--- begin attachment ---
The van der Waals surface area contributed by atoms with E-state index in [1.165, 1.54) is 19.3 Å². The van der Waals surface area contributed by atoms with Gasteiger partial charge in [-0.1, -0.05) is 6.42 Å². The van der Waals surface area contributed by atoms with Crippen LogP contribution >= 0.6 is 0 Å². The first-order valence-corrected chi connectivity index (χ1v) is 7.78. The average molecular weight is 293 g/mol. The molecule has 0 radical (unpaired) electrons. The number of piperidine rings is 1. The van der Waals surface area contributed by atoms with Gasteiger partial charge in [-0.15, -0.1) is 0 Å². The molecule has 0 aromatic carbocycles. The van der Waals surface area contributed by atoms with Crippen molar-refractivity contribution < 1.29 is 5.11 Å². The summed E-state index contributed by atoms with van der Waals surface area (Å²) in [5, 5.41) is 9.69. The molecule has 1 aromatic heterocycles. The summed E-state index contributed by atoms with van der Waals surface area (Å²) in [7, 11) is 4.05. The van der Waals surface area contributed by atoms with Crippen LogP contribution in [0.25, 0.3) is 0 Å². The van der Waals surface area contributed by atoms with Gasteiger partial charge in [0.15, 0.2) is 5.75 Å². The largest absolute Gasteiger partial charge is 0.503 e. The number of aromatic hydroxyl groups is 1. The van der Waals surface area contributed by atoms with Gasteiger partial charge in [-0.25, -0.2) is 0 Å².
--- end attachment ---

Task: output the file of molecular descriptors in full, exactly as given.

The van der Waals surface area contributed by atoms with E-state index in [1.165, 1.54) is 19.3 Å². The van der Waals surface area contributed by atoms with Gasteiger partial charge in [-0.1, -0.05) is 6.42 Å². The van der Waals surface area contributed by atoms with Crippen LogP contribution >= 0.6 is 0 Å². The first-order valence-corrected chi connectivity index (χ1v) is 7.78. The average molecular weight is 293 g/mol. The molecule has 0 radical (unpaired) electrons. The number of piperidine rings is 1. The van der Waals surface area contributed by atoms with Gasteiger partial charge in [-0.15, -0.1) is 0 Å². The molecule has 0 aromatic carbocycles. The van der Waals surface area contributed by atoms with Crippen molar-refractivity contribution < 1.29 is 5.11 Å². The summed E-state index contributed by atoms with van der Waals surface area (Å²) in [5, 5.41) is 9.69. The molecule has 1 aromatic heterocycles. The summed E-state index contributed by atoms with van der Waals surface area (Å²) in [7, 11) is 4.05. The van der Waals surface area contributed by atoms with Crippen LogP contribution in [0.25, 0.3) is 0 Å². The van der Waals surface area contributed by atoms with Gasteiger partial charge in [0.15, 0.2) is 5.75 Å². The largest absolute Gasteiger partial charge is 0.503 e. The number of aromatic hydroxyl groups is 1. The van der Waals surface area contributed by atoms with Gasteiger partial charge in [-0.25, -0.2) is 0 Å².